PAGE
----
Monday, 22 June 2015

The Fixed Pizza Fallacy


I love it when I happen to come across a perfect illustration like the one above that so neatly sums up why anti-austerity campaigners like Owen Jones, Russell Brand and Charlotte Church have everything still to learn. What we're seeing from them is something very similar to conspiracy theory, where economic growth and the concomitant inequality are seen as a bogey from which the government needs to rescue us.

It's unsurprising people are so cautious about economic growth - our evolution primes us to be cautious by nature. Suppose you're a distant ancestor still making sense of the world - you will gain by false positives, but you are liable to lose a lot if you get things wrong. A rustling in the bushes may be the wind, but it may be a predator. It's less costly to assume it's a predator and find out it's the wind than to assume it's the wind and find out it's a predator. So over the years we have been primed for false positives - to sense potential dangers and ascribe them to something predatory, even when such things are not there. The anti-austerity crew are like people seeing a tiger in every rustling bush - except in this case they are seeing conspiracies against the poor in every instance of economic growth.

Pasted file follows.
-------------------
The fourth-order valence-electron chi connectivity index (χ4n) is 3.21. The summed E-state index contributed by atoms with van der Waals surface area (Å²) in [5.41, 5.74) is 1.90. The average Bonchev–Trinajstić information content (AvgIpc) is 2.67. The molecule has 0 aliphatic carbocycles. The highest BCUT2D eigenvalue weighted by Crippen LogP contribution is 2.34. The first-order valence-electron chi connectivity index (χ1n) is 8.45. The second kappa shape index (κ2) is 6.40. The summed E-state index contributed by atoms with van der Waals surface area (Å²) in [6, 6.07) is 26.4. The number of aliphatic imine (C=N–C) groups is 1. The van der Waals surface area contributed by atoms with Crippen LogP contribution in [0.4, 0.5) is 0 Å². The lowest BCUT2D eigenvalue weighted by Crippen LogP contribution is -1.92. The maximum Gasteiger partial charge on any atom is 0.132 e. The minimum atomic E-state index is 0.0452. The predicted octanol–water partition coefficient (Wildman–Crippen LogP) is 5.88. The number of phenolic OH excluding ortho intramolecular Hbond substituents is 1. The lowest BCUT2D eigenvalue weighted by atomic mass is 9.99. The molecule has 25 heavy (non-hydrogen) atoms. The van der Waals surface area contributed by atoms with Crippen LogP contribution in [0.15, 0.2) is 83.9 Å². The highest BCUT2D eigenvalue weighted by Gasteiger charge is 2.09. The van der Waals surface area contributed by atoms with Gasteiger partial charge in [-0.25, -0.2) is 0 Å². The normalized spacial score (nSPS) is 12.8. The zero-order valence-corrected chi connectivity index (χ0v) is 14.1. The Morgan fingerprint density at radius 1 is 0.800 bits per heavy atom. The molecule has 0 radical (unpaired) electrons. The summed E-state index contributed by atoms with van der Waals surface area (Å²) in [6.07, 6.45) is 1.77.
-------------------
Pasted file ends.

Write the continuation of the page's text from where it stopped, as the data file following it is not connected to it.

The big fallacy that's behind so much of the left's thinking is what's called the fixed pie fallacy - the mistaken assumption that wealth is like a pie, where if I have a slice of it, it leaves less for you. But as the pizza illustration shows, the economy isn't fixed. If the economic pizza is larger, then the slice sizes increase for everyone too, even the poorest people with the smallest pizza slices.

Anyone who actually cares about the incomes of the poor would favour faster economic growth, not lament the increase in inequality that is so often a product of increased economic growth. With a growing economy everyone's absolute gains increases, even if the gains at the top increase exponentially greater. To be averse to this means you should not to be praised for being caring, you should be reproached for being envious.

It’s ironic that the richest in society bear the brunt of the left’s opprobrium, because what makes the whole of the pizza grow is primarily the top entrepreneurs and investors (usually the wealthiest) - they are the ones doing the most to make life better for everyone else in absolute terms.

Instead of the faulty fixed pie metaphor, economic growth is a bit like knowledge. Knowledge is not pie-like, because it is not zero-sum. Jack can increase his knowledge without decreasing Jill's. In fact, the more Jack increases his knowledge, the more chance Jill has of increasing hers too. The same is true of wealth - it can keep expanding - and as recent history indicates, it probably will continue to do so.

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